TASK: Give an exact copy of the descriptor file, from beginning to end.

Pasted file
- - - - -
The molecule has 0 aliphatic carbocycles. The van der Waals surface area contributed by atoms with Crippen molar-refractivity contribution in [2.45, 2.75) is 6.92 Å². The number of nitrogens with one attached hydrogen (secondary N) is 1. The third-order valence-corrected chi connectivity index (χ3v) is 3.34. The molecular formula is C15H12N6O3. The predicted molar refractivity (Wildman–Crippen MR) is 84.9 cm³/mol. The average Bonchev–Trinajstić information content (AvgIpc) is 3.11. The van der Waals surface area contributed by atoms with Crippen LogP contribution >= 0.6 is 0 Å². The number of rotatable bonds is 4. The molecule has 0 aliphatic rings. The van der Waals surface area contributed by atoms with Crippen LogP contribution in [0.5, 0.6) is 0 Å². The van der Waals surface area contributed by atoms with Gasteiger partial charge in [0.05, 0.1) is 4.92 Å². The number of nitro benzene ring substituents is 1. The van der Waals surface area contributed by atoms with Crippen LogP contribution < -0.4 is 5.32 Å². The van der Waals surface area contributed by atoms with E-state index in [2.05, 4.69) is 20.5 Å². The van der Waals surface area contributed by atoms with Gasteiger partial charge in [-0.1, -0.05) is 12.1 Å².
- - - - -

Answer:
The molecule has 0 aliphatic carbocycles. The van der Waals surface area contributed by atoms with Crippen molar-refractivity contribution in [2.45, 2.75) is 6.92 Å². The number of nitrogens with one attached hydrogen (secondary N) is 1. The third-order valence-corrected chi connectivity index (χ3v) is 3.34. The molecular formula is C15H12N6O3. The predicted molar refractivity (Wildman–Crippen MR) is 84.9 cm³/mol. The average Bonchev–Trinajstić information content (AvgIpc) is 3.11. The van der Waals surface area contributed by atoms with Crippen LogP contribution >= 0.6 is 0 Å². The number of rotatable bonds is 4. The molecule has 0 aliphatic rings. The van der Waals surface area contributed by atoms with Crippen LogP contribution in [0.5, 0.6) is 0 Å². The van der Waals surface area contributed by atoms with Gasteiger partial charge in [0.05, 0.1) is 4.92 Å². The number of nitro benzene ring substituents is 1. The van der Waals surface area contributed by atoms with Crippen LogP contribution < -0.4 is 5.32 Å². The van der Waals surface area contributed by atoms with E-state index in [2.05, 4.69) is 20.5 Å². The van der Waals surface area contributed by atoms with Gasteiger partial charge in [-0.1, -0.05) is 12.1 Å².